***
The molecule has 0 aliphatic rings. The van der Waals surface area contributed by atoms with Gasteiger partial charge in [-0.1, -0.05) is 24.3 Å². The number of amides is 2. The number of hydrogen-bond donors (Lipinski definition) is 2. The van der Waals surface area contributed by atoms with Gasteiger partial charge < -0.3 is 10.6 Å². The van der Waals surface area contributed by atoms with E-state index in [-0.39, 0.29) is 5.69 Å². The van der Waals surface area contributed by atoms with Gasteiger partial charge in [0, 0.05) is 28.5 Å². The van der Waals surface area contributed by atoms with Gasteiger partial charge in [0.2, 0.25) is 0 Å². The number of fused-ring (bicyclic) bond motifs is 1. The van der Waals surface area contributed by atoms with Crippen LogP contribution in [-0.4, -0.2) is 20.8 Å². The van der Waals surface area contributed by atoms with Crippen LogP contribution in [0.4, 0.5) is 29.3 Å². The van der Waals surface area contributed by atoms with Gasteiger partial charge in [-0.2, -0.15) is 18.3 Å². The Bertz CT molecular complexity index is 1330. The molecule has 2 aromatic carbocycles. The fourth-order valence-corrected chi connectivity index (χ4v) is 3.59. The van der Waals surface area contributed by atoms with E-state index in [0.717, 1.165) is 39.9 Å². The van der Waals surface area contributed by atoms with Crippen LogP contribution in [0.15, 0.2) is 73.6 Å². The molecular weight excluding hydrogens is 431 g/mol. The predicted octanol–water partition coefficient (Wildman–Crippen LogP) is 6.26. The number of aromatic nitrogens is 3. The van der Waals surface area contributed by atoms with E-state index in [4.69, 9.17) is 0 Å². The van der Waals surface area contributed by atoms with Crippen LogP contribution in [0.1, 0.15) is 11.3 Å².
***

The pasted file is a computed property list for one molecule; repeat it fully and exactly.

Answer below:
The molecule has 0 aliphatic rings. The van der Waals surface area contributed by atoms with Gasteiger partial charge in [-0.1, -0.05) is 24.3 Å². The number of amides is 2. The number of hydrogen-bond donors (Lipinski definition) is 2. The van der Waals surface area contributed by atoms with Gasteiger partial charge < -0.3 is 10.6 Å². The van der Waals surface area contributed by atoms with E-state index in [-0.39, 0.29) is 5.69 Å². The van der Waals surface area contributed by atoms with Gasteiger partial charge in [0, 0.05) is 28.5 Å². The van der Waals surface area contributed by atoms with Gasteiger partial charge in [0.2, 0.25) is 0 Å². The number of fused-ring (bicyclic) bond motifs is 1. The van der Waals surface area contributed by atoms with Crippen LogP contribution in [-0.4, -0.2) is 20.8 Å². The van der Waals surface area contributed by atoms with Crippen LogP contribution in [0.4, 0.5) is 29.3 Å². The van der Waals surface area contributed by atoms with Gasteiger partial charge in [-0.2, -0.15) is 18.3 Å². The Bertz CT molecular complexity index is 1330. The molecule has 2 aromatic carbocycles. The fourth-order valence-corrected chi connectivity index (χ4v) is 3.59. The van der Waals surface area contributed by atoms with E-state index in [0.717, 1.165) is 39.9 Å². The van der Waals surface area contributed by atoms with Crippen LogP contribution in [0.15, 0.2) is 73.6 Å². The molecular weight excluding hydrogens is 431 g/mol. The predicted octanol–water partition coefficient (Wildman–Crippen LogP) is 6.26. The number of aromatic nitrogens is 3. The van der Waals surface area contributed by atoms with E-state index in [4.69, 9.17) is 0 Å². The van der Waals surface area contributed by atoms with Crippen LogP contribution in [0.1, 0.15) is 11.3 Å².